The DDs were a little late going into the Pot so are still slowly depressurising as I write and will require processing before being offered to the doggies later.

The girls raided my stash of toilet paper whilst I was having a shower and I watched the two of them chewing it all up into small pieces. Well done girls! So much more interesting collecting it up when it’s windy. Naughty Girls!

There appeared to be fewer customers as I walked through the upper part of the camping. Certainly fewer cars parked by the gate. There are not so many booking in the calendar after the middle of the month although I’m sure more will appear before too long.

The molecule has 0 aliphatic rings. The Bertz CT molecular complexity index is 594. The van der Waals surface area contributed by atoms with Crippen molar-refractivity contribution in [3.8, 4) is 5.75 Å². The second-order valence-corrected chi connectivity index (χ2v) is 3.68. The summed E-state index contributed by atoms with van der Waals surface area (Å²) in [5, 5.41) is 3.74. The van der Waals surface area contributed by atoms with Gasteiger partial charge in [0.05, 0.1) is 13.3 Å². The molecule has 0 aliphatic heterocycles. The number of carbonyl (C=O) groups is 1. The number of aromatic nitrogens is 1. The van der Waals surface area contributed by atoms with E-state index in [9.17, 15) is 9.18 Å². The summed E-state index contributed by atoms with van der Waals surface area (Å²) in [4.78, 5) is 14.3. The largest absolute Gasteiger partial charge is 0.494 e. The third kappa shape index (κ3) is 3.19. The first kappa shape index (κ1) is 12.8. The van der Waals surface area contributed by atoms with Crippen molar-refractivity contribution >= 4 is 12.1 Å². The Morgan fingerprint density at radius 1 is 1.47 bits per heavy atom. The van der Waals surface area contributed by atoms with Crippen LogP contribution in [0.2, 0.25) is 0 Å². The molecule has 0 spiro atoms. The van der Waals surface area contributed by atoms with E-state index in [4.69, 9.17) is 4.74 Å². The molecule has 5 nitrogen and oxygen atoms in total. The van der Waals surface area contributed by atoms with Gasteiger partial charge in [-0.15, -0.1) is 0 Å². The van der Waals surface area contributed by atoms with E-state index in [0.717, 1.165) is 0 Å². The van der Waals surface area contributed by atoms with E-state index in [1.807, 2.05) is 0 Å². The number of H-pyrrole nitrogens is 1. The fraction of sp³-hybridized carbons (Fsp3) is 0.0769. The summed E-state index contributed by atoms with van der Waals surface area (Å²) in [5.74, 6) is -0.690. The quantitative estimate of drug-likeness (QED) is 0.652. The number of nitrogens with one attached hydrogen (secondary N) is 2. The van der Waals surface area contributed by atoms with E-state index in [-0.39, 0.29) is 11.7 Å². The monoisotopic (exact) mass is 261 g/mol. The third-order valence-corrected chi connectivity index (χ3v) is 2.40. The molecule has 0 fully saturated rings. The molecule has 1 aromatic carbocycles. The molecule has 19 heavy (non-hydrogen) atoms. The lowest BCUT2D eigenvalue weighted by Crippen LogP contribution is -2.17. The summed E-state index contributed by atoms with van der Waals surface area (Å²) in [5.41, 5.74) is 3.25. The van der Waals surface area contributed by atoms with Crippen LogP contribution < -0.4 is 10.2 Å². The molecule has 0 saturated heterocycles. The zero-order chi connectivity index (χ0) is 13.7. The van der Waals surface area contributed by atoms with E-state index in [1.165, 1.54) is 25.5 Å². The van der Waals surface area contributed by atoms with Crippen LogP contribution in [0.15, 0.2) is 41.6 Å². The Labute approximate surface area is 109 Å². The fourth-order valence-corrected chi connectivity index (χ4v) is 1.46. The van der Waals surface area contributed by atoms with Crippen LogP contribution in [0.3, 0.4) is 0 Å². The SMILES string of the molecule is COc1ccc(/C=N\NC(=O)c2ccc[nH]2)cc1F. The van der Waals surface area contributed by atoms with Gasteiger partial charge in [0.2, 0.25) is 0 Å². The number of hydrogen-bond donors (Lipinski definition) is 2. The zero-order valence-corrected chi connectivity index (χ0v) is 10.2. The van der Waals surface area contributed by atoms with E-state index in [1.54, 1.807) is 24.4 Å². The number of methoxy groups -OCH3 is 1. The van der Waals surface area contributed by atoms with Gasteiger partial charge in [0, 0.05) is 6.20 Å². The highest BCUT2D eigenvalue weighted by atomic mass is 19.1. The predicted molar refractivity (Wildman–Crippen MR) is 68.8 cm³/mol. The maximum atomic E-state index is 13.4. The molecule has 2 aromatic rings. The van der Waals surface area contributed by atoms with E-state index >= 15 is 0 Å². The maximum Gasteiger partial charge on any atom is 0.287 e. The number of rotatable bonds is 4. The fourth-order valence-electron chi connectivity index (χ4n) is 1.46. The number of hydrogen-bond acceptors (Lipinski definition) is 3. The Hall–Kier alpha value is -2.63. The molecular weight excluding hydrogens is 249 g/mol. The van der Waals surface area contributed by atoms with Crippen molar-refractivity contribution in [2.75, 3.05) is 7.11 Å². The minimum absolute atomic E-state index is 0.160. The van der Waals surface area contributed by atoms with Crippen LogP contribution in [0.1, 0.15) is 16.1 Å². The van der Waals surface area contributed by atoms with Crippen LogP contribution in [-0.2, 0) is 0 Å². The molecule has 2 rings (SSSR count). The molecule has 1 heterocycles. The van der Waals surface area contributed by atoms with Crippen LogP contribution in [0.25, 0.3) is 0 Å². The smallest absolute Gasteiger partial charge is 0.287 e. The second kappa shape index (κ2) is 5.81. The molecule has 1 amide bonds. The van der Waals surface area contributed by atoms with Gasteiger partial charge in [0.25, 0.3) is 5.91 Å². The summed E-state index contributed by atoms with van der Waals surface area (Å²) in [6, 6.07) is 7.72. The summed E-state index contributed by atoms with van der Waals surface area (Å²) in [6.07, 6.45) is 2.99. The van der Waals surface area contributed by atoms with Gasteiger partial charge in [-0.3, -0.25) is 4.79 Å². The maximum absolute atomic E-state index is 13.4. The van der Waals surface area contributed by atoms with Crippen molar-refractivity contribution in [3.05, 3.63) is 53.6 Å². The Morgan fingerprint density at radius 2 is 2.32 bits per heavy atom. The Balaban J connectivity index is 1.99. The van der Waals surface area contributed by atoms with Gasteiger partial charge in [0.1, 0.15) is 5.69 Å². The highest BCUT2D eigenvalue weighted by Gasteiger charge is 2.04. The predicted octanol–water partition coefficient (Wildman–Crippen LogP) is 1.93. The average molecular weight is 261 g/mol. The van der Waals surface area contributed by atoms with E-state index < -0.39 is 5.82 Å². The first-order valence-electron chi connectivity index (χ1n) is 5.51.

Having been entrusted with two master keys, I’m considering ways of not losing them. Georgia gave me one of the brass Grammeno Camping key fobs but as the master keys are clearly marked as such I’m unsure whether it’s a good idea to advertise the connection between the keys and their location. The loss of these key would, technically, require changing all of the locks yet again! Assuming that the keys are found by someone willing to return them. I could simply put a key tag with only my phone number and no link to the camping. That doesn’t help much if I lose the keys whilst out walking with the dogs. In the past, I’ve always copied the keys given to me, kept the originals in a safe place and used the copies. It’s not easy to copy the masters for obvious reasons so this avenue is not available to me. I’ve been considering AirTag from Apple or alternatives from other suppliers. With these tags, it’s possible to track the item to which the tag is attached hopefully making it possible to find keys dropped out on The Promontory for example. The value of these Master Keys should not be underestimated considering I have been entrusted with both masters which give access to nearly every door in the entire camping.